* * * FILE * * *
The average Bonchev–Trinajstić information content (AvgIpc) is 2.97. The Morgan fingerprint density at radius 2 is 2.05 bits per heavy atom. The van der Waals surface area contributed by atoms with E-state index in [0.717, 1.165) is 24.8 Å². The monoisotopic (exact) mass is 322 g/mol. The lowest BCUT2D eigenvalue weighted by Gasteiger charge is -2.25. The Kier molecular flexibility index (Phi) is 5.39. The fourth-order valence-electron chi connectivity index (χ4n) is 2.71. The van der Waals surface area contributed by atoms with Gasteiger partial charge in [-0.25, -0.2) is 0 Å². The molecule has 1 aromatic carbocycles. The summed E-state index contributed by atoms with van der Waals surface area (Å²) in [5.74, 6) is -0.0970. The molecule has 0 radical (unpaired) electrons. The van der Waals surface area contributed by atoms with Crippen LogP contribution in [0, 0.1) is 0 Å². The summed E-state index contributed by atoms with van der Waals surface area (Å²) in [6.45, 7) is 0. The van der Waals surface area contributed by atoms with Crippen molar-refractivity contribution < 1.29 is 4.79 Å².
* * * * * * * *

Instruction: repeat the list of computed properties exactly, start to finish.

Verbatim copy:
The average Bonchev–Trinajstić information content (AvgIpc) is 2.97. The Morgan fingerprint density at radius 2 is 2.05 bits per heavy atom. The van der Waals surface area contributed by atoms with E-state index in [0.717, 1.165) is 24.8 Å². The monoisotopic (exact) mass is 322 g/mol. The lowest BCUT2D eigenvalue weighted by Gasteiger charge is -2.25. The Kier molecular flexibility index (Phi) is 5.39. The fourth-order valence-electron chi connectivity index (χ4n) is 2.71. The van der Waals surface area contributed by atoms with Gasteiger partial charge in [-0.25, -0.2) is 0 Å². The molecule has 1 aromatic carbocycles. The summed E-state index contributed by atoms with van der Waals surface area (Å²) in [5.74, 6) is -0.0970. The molecule has 0 radical (unpaired) electrons. The van der Waals surface area contributed by atoms with Crippen LogP contribution in [0, 0.1) is 0 Å². The summed E-state index contributed by atoms with van der Waals surface area (Å²) in [6.45, 7) is 0. The van der Waals surface area contributed by atoms with Crippen molar-refractivity contribution < 1.29 is 4.79 Å².